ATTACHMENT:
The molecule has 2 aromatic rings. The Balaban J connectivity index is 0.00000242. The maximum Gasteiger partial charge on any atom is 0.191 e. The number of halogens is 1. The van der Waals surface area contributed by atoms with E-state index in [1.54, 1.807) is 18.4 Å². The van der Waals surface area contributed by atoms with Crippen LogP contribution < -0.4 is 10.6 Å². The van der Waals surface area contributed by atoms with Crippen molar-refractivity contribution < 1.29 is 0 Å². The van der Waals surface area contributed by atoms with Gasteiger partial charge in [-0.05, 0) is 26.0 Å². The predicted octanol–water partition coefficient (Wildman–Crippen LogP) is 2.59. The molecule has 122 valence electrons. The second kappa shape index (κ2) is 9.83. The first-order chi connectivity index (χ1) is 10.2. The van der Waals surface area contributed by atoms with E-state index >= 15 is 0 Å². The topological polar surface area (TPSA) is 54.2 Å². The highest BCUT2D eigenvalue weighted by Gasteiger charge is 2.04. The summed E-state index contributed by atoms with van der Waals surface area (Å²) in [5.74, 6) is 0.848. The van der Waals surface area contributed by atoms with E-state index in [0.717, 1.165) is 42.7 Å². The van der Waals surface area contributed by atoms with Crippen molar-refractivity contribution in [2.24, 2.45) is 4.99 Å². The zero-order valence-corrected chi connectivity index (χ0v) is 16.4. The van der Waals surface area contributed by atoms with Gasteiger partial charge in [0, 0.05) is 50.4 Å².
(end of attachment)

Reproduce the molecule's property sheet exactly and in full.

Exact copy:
The molecule has 2 aromatic rings. The Balaban J connectivity index is 0.00000242. The maximum Gasteiger partial charge on any atom is 0.191 e. The number of halogens is 1. The van der Waals surface area contributed by atoms with E-state index in [1.54, 1.807) is 18.4 Å². The van der Waals surface area contributed by atoms with Crippen LogP contribution < -0.4 is 10.6 Å². The van der Waals surface area contributed by atoms with Crippen molar-refractivity contribution < 1.29 is 0 Å². The van der Waals surface area contributed by atoms with Gasteiger partial charge in [-0.05, 0) is 26.0 Å². The predicted octanol–water partition coefficient (Wildman–Crippen LogP) is 2.59. The molecule has 122 valence electrons. The second kappa shape index (κ2) is 9.83. The first-order chi connectivity index (χ1) is 10.2. The van der Waals surface area contributed by atoms with E-state index >= 15 is 0 Å². The topological polar surface area (TPSA) is 54.2 Å². The highest BCUT2D eigenvalue weighted by Gasteiger charge is 2.04. The summed E-state index contributed by atoms with van der Waals surface area (Å²) in [5.74, 6) is 0.848. The van der Waals surface area contributed by atoms with E-state index in [0.717, 1.165) is 42.7 Å². The van der Waals surface area contributed by atoms with Crippen molar-refractivity contribution in [2.24, 2.45) is 4.99 Å². The zero-order valence-corrected chi connectivity index (χ0v) is 16.4. The van der Waals surface area contributed by atoms with Gasteiger partial charge in [0, 0.05) is 50.4 Å².